February 9, 2012
Nicholas D. Kristof —
Journalism and Compassion

Can journalism be a humanitarian art? New York Times columnist Nicholas Kristof has learned that reportage can deaden rather than awaken the consciousness, much less the hearts, of his readers. He shares his wide ethical lens he's gained on human life in our time — both personal and global.

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is a columnist for The New York Times and a two-time Pulitzer Prize winner. He is also the co-author of the best-selling book, Half the Sky.

Pertinent Posts


Our senior editor sees Kristof in a new light after watching Reporter in a hotel on location, and resolves to pitch him as a guest for this program.

SoundSeen (our multimedia stories)

Rebels For Christ in the Congo

Nicholas Kristof meets with a reputed warlord in the Congo and is confronted with the complexity and humanity of war in this excerpt from the documentary, Reporter.

Selected Readings

Recommended Columns by Nicholas Kristoff

We've pulled together some of our favorite columns by Nicholas Kristoff - columns on subjects ranging from evangelicals to oppression of women to philosophy to sweat shops and sex trafficking.

About the Image

Nick Kristof interviews a Rwandan prisoner held captive by General Nkunda, a Congolese warlord, and his soldiers.

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listening to nicholas kristof was inspiring and faith-sustaining.

inspiring in that someone in the world of journalism has the personal and moral fiber to go after his vision of speaking for the tragically unseen, and in some many ways be successful at it. inspiring because i feel like the voice of one person who truly cares has the power of a thousand others who remain silent. and also inspiring in that my world includes looking at a lot of suffering (as a clinical psychotherapist) so the view of being inspired and energized by growth, relief, or any other positive sign is one that strongly resonates with me as well.

together, these thoughts sustain and increase my faith in the goodness of the world.

thank you nicholas kristof!

I heard Nicholas Kristof today on your show. Thanks for having people who can give me hope for world, and thanks for telling me about so many things that I didn't know before.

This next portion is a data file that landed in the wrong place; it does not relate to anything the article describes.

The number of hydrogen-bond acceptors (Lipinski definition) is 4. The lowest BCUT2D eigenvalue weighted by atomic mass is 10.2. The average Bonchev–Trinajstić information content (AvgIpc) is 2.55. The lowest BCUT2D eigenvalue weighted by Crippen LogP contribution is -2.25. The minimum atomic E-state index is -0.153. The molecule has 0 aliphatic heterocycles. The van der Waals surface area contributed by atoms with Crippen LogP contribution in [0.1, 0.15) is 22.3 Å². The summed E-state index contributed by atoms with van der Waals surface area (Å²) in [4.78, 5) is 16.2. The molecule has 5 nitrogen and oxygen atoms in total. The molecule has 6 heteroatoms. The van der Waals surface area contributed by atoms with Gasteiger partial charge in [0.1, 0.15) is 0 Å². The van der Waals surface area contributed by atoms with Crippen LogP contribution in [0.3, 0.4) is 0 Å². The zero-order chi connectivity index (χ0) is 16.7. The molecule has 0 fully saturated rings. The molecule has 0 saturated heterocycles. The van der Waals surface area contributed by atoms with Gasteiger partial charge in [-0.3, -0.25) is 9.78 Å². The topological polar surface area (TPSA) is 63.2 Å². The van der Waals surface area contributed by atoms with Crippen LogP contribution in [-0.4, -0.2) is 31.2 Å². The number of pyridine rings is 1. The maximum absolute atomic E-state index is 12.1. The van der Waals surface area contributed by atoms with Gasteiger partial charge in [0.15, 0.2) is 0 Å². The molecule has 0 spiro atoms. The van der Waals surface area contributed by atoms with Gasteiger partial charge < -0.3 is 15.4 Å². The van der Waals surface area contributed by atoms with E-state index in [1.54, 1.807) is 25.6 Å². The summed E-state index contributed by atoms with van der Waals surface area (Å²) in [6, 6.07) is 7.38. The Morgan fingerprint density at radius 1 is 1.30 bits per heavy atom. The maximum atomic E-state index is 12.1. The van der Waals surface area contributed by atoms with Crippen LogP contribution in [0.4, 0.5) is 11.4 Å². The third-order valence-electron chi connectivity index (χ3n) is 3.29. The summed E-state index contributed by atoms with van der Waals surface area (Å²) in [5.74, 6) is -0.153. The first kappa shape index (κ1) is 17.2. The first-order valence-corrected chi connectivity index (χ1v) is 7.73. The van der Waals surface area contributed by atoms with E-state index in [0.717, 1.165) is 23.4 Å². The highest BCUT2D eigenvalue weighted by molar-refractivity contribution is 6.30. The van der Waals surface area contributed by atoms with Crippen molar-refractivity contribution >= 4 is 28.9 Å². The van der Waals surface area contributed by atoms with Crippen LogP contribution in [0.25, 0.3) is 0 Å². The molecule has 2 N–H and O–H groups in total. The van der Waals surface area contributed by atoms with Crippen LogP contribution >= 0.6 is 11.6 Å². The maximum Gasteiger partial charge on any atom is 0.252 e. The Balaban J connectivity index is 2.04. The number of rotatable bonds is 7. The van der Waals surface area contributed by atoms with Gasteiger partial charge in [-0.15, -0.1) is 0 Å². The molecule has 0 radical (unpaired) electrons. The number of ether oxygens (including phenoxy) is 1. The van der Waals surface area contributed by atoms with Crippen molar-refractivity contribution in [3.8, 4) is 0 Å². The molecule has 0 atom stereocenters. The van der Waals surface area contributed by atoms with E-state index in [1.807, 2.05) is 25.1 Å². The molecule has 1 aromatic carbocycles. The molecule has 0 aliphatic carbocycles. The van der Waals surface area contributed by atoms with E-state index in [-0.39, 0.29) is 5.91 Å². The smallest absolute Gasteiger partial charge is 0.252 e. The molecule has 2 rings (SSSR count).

I really appreciated Krista Tippett's interview with Nicholas Kristoff this morning. I am a clinical psychologist in Alexandria, Va. In my interest in social justice, I believe that the main psychological contribution comes in the findings of "bystander research." The Kristoff interview was most relevant to this.

The main points I learned in the interview were:

- Psychologist Paul Slovic, has studied "outrage and compassion fatigue". If I understood Mr. Kristoff correctly, Paul Slovic believes that these can begin after we hear 2 stories of great sadness. People can be turned off by unremitting news of despair, ie. genocide in Darfur.

- One alternative is to present a hopeful story or outcome after the story of suffering.

-The brain responds more to emotion than to information, but will respond to information when it follows and is connected to an emotional story.

- People have an amazing capacity for self-delusion, especially when they feel threatened. We have to push back against this tendency.

- Those who hurt, hurt others.

- Words and phrases, vocabulary matters. Words which mean one thing to one person can mean very different things to another, such as political and religious meanings, very different from what we intended.

- Perpetrators of great cruelty can be complex and show kindness, especially within their own communities.

- Victims can exaggerate and can lie.

- Isaiah Berlin was a philosopher who stressed the complexity of truth and countered the search for one true answer.

- We can become paralyzed by complexity and the possibility that we're wrong.

- Are we going to watch change happening around us or are we going to be a part of it?

thanks again, Pete Bloom